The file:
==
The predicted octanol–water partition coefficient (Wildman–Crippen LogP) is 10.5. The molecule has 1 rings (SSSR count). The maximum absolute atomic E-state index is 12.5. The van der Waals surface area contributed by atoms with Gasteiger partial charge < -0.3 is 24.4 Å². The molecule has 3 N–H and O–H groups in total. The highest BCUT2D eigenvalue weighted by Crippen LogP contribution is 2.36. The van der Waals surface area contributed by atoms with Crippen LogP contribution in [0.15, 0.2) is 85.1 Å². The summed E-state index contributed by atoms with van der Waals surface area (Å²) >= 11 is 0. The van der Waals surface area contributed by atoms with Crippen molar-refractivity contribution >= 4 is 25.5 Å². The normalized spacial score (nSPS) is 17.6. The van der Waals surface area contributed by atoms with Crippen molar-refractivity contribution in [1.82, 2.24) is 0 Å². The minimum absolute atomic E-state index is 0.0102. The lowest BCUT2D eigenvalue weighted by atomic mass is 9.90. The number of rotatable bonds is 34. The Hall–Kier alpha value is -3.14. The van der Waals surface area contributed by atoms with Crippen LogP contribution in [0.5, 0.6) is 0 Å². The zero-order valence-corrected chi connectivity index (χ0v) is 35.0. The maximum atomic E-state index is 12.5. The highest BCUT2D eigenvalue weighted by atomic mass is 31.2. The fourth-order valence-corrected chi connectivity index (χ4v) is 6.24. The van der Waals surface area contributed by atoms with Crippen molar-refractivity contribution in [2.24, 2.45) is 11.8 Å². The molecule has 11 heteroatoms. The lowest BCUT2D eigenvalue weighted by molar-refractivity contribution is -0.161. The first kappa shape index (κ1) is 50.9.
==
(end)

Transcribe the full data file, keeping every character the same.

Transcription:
The predicted octanol–water partition coefficient (Wildman–Crippen LogP) is 10.5. The molecule has 1 rings (SSSR count). The maximum absolute atomic E-state index is 12.5. The van der Waals surface area contributed by atoms with Gasteiger partial charge < -0.3 is 24.4 Å². The molecule has 3 N–H and O–H groups in total. The highest BCUT2D eigenvalue weighted by Crippen LogP contribution is 2.36. The van der Waals surface area contributed by atoms with Crippen LogP contribution in [0.15, 0.2) is 85.1 Å². The summed E-state index contributed by atoms with van der Waals surface area (Å²) >= 11 is 0. The van der Waals surface area contributed by atoms with Crippen molar-refractivity contribution >= 4 is 25.5 Å². The normalized spacial score (nSPS) is 17.6. The van der Waals surface area contributed by atoms with Crippen molar-refractivity contribution in [1.82, 2.24) is 0 Å². The minimum absolute atomic E-state index is 0.0102. The lowest BCUT2D eigenvalue weighted by atomic mass is 9.90. The number of rotatable bonds is 34. The Hall–Kier alpha value is -3.14. The van der Waals surface area contributed by atoms with Crippen LogP contribution in [0.5, 0.6) is 0 Å². The zero-order valence-corrected chi connectivity index (χ0v) is 35.0. The maximum atomic E-state index is 12.5. The highest BCUT2D eigenvalue weighted by atomic mass is 31.2. The fourth-order valence-corrected chi connectivity index (χ4v) is 6.24. The van der Waals surface area contributed by atoms with Crippen molar-refractivity contribution in [2.24, 2.45) is 11.8 Å². The molecule has 11 heteroatoms. The lowest BCUT2D eigenvalue weighted by molar-refractivity contribution is -0.161. The first kappa shape index (κ1) is 50.9.